Dear friend

Dear friend, I pray that you may enjoy good health and that all may go well with you, just as you are progressing spiritually.
3 John: 2 (NIV)

Read: 3 John:1-15

Consider: The Apostle John wrote this personal letter to a believer named Gaius.  John addresses Gaius as ‘dear friend’ four times in this letter.  The Greek word translated as ‘dear friend’ in the NIV is rendered as ‘wellbeloved’ and ‘beloved’ in the KJV and ‘beloved’ in the ESV.  Gaius was not just an acquaintance, but someone that John had a particular affection for.

Gaius is mentioned elsewhere in the New Testament – in Acts 19:29, 20:4; Romans 16:23; 1 Corinthians 1:14).  In these passages Gaius is a fellow-worker with Paul and was one of his travelling companions during some of his missionary journeys.  We read of Gaius when in Ephesus with Paul: Soon the whole city was in an uproar. The people seized Gaius and Aristarchus, Paul’s travelling companions from Macedonia, and all of them rushed into the theatre together (Acts 19:29), and also in his letter to the Romans: Gaius, whose hospitality I and the whole church here enjoy, sends you his greetings (Romans 16:23a).  Here was a man of God who was highly regarded by both John and Paul.

Returning to our passage in 3 John what did John write to his friend Gaius?  Firstly, John writes of Gaius that: ‘… you are progressing spiritually’ (3 John: 2).  John is encouraged that Gaius has continued to grow in his faith and that some believers who visited John, spoke highly of him (v3).  Secondly, John commends Gaius for welcoming some visiting preachers and offering them hospitality in his own home.  John says of the visiting preachers: We ought therefore to show hospitality to such people so that they may work together for the truth (v8).  Gaius must have stood up against Diotrephes, who only receives mention here in John’s letter, despite him always wanting to be first (v9).  Lastly, John tells Gaius: ‘… do not imitate what is evil but what is good’ (v11).  John may be thinking here of the bad example being set by Diotrephes and encouraging Gaius not to follow this example.  He may also be thinking back to what he said at the start of this letter, where he was encouraging Gaius in his spiritual growth.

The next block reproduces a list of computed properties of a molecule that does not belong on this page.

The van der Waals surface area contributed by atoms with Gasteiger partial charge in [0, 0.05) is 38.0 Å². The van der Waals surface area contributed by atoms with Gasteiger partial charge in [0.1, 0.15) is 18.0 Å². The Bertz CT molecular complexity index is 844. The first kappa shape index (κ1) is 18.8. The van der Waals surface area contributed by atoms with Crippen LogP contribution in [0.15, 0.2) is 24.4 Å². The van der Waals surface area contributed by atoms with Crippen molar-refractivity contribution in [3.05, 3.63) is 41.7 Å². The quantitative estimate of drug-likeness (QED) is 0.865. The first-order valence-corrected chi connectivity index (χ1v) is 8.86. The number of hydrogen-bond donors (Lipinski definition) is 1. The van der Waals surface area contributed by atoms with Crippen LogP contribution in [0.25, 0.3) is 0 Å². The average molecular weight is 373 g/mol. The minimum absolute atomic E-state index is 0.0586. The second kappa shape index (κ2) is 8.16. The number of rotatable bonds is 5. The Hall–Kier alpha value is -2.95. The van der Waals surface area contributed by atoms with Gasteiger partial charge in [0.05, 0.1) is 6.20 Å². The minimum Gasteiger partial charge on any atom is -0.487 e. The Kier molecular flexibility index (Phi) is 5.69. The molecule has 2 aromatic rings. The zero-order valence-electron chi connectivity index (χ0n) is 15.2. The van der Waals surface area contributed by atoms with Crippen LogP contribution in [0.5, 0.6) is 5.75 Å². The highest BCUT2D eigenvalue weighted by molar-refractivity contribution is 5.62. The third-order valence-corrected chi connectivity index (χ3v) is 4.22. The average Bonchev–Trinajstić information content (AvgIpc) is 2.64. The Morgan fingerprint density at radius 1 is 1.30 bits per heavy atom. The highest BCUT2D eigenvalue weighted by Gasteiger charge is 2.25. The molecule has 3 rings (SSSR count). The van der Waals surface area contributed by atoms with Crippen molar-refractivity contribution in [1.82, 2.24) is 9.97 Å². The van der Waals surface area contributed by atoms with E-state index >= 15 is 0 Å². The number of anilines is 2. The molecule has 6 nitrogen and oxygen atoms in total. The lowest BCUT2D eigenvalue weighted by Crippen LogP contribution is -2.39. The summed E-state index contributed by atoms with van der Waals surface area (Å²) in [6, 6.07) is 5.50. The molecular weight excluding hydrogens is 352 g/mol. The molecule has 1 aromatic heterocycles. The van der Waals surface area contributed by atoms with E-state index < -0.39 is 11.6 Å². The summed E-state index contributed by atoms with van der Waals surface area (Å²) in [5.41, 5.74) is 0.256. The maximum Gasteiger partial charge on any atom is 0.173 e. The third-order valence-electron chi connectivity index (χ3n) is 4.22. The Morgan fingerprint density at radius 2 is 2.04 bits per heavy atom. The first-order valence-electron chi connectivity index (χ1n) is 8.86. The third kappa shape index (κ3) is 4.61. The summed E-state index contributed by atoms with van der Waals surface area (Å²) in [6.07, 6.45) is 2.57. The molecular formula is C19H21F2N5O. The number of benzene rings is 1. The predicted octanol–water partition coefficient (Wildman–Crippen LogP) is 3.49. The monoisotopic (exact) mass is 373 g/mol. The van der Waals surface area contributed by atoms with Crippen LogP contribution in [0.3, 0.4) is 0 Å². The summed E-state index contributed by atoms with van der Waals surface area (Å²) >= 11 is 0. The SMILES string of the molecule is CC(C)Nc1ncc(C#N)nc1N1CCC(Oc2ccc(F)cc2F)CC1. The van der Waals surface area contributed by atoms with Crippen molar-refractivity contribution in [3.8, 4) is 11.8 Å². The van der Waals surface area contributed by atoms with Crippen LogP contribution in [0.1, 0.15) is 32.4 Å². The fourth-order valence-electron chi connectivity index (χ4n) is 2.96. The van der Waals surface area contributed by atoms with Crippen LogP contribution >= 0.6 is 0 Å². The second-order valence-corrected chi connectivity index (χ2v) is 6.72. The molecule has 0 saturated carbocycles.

How do your fellow-believers speak of you?  Our motivation should not be to be well spoken of, but that people would see Christ in us and as a result speak well of us as Christians.  Are you growing spiritually?  Do people in your church and even in your immediate family see a change in your spirituality over time?  Are you hospitable not just to those in the church, but also to visitors?  It is easy to be hospitable to those we like, but what about strangers and those on the margins of church life?  What kind of example are you setting?  Are you seen as a good example, keen to imitate what is good?

Don’t let this be off-putting to you as all these things are achievable, but only in God’s strength.

 Pray: Father, we see in the life of Gaius someone who loved you and who was fervent about sharing the good news of the gospel.  We thank you for his example of spiritual growth and his willingness to provide hospitality to others.  May we seek to imitate what is good and to avoid what is evil.  Amen

Every blessing

© 2022 nocondemnation.com

Author: profsloan

The purpose of this blog is to encourage others to read the Bible daily and to grow in Christ. Each day I will generally publish a devotional or a reading for the day, together with a prayer.

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